Thus, in our contacts and propaganda abroad, we have to contend against a positive, widespread and well-organised propaganda machine of great countries working for Pakistan and often against us; and on the other hand, in negative dislike and distaste for the social habits and many things that are observed in India. In addition to this, the money we spend in propaganda is strictly limited.

I have mentioned the disabilities we suffer from abroad. There are advantages also and they are by no means negligible. The story of India’s long struggle for freedom under Gandhiji has powerfully impressed the world and, more especially, the Asian countries as well as the people of Africa. That tradition and Gandhiji’s name are tremendous assets.

In the eyes of large numbers of people we have stood for certain principles and we have adopted a certain technique and policy which brought us success. Because of that, they still look to our country for a certain kind of lead and for advice based on experience. In the past, India was the chief example of the new colonialism... Then India became a symbol of a struggle for freedom against that colonialism, carried on against great odds, without stooping to objectionable methods.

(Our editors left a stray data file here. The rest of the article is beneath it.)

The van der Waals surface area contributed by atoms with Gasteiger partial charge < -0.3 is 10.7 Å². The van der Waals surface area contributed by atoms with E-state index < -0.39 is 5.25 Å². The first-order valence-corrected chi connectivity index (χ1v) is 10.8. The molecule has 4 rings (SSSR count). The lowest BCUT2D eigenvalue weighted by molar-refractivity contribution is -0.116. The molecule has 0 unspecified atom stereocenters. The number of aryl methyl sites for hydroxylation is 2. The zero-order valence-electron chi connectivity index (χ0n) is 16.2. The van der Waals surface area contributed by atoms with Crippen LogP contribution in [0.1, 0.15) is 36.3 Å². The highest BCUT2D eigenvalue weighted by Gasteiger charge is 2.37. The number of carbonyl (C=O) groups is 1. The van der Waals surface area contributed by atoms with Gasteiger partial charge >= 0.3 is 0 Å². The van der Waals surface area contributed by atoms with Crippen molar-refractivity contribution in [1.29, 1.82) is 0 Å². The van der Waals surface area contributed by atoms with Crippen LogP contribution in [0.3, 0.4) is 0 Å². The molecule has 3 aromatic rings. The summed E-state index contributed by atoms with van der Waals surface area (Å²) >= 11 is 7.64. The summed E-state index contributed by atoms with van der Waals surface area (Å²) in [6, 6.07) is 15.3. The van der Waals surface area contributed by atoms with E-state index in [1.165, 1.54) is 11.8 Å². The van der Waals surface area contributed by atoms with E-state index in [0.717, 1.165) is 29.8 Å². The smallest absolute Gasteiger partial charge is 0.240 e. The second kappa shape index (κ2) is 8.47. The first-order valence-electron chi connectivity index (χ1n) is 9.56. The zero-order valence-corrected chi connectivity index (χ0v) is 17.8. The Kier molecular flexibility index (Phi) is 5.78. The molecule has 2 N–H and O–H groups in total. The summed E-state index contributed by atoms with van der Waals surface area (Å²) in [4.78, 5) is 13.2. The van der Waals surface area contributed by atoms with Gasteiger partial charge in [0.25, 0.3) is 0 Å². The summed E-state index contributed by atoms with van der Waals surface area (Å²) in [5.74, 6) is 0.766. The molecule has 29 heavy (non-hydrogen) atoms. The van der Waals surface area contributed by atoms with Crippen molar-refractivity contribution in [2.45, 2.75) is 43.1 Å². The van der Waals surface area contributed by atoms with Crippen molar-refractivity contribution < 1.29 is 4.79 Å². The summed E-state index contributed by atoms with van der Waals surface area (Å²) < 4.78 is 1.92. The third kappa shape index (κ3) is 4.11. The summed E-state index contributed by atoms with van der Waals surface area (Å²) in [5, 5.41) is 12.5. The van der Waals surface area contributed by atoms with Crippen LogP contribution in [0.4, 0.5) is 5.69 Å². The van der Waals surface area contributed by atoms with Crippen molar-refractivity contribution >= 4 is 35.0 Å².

In many ways we influenced the nationalist movements of other countries and they looked up to us. They still do so, to some extent. The independent policy that we have pursued in foreign affairs has helped to maintain that old tradition and to add to our credit abroad.

Also, the mere fact of our great potential resources, our geographical position and the belief that we are destined to play an important role and perhaps make some difference in world affairs, adds to the respect which comes to us.

All these are valuable assets provided only that we ourselves maintain that old tradition, adhere to our principles and our independent policies. But it is not merely enough to repeat old truths and slogans. We have to live up to them. This is the great test for us...

Whatever harm communalism may do in India, and it can do great harm because it is a disruptive force, the harm it does to India in other countries is tremendous. Immediately the high edifice that we have built up in their eyes begins to crack up and totter and we appear to them as narrow-minded bigots following social customs which nobody in the world understands or appreciates.